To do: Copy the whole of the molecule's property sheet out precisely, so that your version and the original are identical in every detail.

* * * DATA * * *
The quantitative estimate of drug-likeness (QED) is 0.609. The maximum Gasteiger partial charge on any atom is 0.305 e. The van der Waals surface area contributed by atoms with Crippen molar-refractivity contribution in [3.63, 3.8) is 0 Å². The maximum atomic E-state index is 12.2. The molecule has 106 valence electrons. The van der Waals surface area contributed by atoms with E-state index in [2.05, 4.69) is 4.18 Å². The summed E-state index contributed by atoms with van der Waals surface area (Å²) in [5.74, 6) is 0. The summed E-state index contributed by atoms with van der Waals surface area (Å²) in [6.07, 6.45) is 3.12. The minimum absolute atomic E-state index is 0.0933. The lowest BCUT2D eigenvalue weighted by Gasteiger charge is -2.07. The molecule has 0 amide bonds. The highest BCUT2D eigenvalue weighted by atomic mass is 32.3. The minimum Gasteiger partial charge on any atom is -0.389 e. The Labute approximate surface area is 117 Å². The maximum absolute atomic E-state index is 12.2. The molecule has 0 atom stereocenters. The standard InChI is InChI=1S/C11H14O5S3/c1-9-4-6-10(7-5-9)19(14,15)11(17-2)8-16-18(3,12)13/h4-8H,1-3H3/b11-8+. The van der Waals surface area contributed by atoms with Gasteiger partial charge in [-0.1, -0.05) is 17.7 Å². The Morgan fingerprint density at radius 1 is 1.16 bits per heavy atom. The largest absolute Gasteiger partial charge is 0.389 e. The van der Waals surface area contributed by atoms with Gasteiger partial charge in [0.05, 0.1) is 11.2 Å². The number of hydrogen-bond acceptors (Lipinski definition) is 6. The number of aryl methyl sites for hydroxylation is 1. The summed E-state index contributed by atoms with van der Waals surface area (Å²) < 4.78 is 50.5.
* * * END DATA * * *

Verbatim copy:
The quantitative estimate of drug-likeness (QED) is 0.609. The maximum Gasteiger partial charge on any atom is 0.305 e. The van der Waals surface area contributed by atoms with Crippen molar-refractivity contribution in [3.63, 3.8) is 0 Å². The maximum atomic E-state index is 12.2. The molecule has 106 valence electrons. The van der Waals surface area contributed by atoms with E-state index in [2.05, 4.69) is 4.18 Å². The summed E-state index contributed by atoms with van der Waals surface area (Å²) in [5.74, 6) is 0. The summed E-state index contributed by atoms with van der Waals surface area (Å²) in [6.07, 6.45) is 3.12. The minimum absolute atomic E-state index is 0.0933. The lowest BCUT2D eigenvalue weighted by Gasteiger charge is -2.07. The molecule has 0 amide bonds. The highest BCUT2D eigenvalue weighted by atomic mass is 32.3. The minimum Gasteiger partial charge on any atom is -0.389 e. The Labute approximate surface area is 117 Å². The maximum absolute atomic E-state index is 12.2. The molecule has 0 atom stereocenters. The standard InChI is InChI=1S/C11H14O5S3/c1-9-4-6-10(7-5-9)19(14,15)11(17-2)8-16-18(3,12)13/h4-8H,1-3H3/b11-8+. The van der Waals surface area contributed by atoms with Gasteiger partial charge in [-0.1, -0.05) is 17.7 Å². The Morgan fingerprint density at radius 1 is 1.16 bits per heavy atom. The largest absolute Gasteiger partial charge is 0.389 e. The van der Waals surface area contributed by atoms with Gasteiger partial charge in [0.05, 0.1) is 11.2 Å². The number of hydrogen-bond acceptors (Lipinski definition) is 6. The number of aryl methyl sites for hydroxylation is 1. The summed E-state index contributed by atoms with van der Waals surface area (Å²) < 4.78 is 50.5.